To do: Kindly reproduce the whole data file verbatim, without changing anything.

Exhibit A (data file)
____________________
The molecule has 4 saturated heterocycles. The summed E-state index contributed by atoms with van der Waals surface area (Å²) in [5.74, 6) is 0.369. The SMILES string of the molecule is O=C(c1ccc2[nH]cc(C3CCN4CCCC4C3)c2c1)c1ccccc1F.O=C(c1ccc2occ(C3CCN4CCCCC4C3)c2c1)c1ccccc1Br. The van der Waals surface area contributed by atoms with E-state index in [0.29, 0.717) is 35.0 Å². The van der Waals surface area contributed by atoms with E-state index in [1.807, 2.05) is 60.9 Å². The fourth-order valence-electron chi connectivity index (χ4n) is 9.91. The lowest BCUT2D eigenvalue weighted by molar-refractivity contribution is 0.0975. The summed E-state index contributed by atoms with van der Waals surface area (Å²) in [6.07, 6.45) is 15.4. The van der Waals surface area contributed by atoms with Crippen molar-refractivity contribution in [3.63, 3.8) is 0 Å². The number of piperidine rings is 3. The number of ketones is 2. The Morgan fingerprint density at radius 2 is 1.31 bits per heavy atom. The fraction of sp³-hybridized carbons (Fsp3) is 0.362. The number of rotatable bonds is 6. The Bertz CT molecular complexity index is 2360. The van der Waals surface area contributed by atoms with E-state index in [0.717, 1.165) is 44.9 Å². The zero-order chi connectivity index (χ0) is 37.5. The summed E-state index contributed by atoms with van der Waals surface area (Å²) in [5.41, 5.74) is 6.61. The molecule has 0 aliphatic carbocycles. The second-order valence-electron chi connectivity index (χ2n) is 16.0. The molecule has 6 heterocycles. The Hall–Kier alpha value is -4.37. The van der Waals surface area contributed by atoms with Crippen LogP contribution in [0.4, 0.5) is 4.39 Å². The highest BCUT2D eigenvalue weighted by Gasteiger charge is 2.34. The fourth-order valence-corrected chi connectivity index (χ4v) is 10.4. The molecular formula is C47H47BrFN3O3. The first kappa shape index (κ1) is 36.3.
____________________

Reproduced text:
The molecule has 4 saturated heterocycles. The summed E-state index contributed by atoms with van der Waals surface area (Å²) in [5.74, 6) is 0.369. The SMILES string of the molecule is O=C(c1ccc2[nH]cc(C3CCN4CCCC4C3)c2c1)c1ccccc1F.O=C(c1ccc2occ(C3CCN4CCCCC4C3)c2c1)c1ccccc1Br. The van der Waals surface area contributed by atoms with E-state index in [0.29, 0.717) is 35.0 Å². The van der Waals surface area contributed by atoms with E-state index in [1.807, 2.05) is 60.9 Å². The fourth-order valence-electron chi connectivity index (χ4n) is 9.91. The lowest BCUT2D eigenvalue weighted by molar-refractivity contribution is 0.0975. The summed E-state index contributed by atoms with van der Waals surface area (Å²) in [6.07, 6.45) is 15.4. The van der Waals surface area contributed by atoms with Crippen molar-refractivity contribution in [3.63, 3.8) is 0 Å². The number of piperidine rings is 3. The number of ketones is 2. The Morgan fingerprint density at radius 2 is 1.31 bits per heavy atom. The fraction of sp³-hybridized carbons (Fsp3) is 0.362. The number of rotatable bonds is 6. The Bertz CT molecular complexity index is 2360. The van der Waals surface area contributed by atoms with E-state index in [0.717, 1.165) is 44.9 Å². The zero-order chi connectivity index (χ0) is 37.5. The summed E-state index contributed by atoms with van der Waals surface area (Å²) in [5.41, 5.74) is 6.61. The molecule has 0 aliphatic carbocycles. The second-order valence-electron chi connectivity index (χ2n) is 16.0. The molecule has 6 heterocycles. The Hall–Kier alpha value is -4.37. The van der Waals surface area contributed by atoms with Crippen LogP contribution in [0.4, 0.5) is 4.39 Å². The highest BCUT2D eigenvalue weighted by Gasteiger charge is 2.34. The fourth-order valence-corrected chi connectivity index (χ4v) is 10.4. The molecular formula is C47H47BrFN3O3. The first kappa shape index (κ1) is 36.3.